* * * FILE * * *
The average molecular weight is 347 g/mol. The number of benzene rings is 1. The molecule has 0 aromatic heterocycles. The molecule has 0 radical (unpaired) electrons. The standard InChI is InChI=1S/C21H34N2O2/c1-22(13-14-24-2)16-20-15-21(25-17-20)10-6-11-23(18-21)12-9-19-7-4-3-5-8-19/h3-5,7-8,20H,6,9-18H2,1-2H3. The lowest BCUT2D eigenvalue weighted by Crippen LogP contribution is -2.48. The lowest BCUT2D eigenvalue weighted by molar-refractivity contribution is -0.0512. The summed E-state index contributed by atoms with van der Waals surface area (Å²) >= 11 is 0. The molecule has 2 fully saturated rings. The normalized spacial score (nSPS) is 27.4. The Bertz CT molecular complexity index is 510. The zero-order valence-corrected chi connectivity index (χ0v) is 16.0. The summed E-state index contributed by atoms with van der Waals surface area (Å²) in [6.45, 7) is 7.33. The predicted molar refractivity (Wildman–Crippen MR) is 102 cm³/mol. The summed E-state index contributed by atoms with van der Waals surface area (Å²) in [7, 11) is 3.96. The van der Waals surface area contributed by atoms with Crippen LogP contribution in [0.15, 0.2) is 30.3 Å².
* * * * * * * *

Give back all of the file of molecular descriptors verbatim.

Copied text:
The average molecular weight is 347 g/mol. The number of benzene rings is 1. The molecule has 0 aromatic heterocycles. The molecule has 0 radical (unpaired) electrons. The standard InChI is InChI=1S/C21H34N2O2/c1-22(13-14-24-2)16-20-15-21(25-17-20)10-6-11-23(18-21)12-9-19-7-4-3-5-8-19/h3-5,7-8,20H,6,9-18H2,1-2H3. The lowest BCUT2D eigenvalue weighted by Crippen LogP contribution is -2.48. The lowest BCUT2D eigenvalue weighted by molar-refractivity contribution is -0.0512. The summed E-state index contributed by atoms with van der Waals surface area (Å²) >= 11 is 0. The molecule has 2 fully saturated rings. The normalized spacial score (nSPS) is 27.4. The Bertz CT molecular complexity index is 510. The zero-order valence-corrected chi connectivity index (χ0v) is 16.0. The summed E-state index contributed by atoms with van der Waals surface area (Å²) in [6.45, 7) is 7.33. The predicted molar refractivity (Wildman–Crippen MR) is 102 cm³/mol. The summed E-state index contributed by atoms with van der Waals surface area (Å²) in [7, 11) is 3.96. The van der Waals surface area contributed by atoms with Crippen LogP contribution in [0.15, 0.2) is 30.3 Å².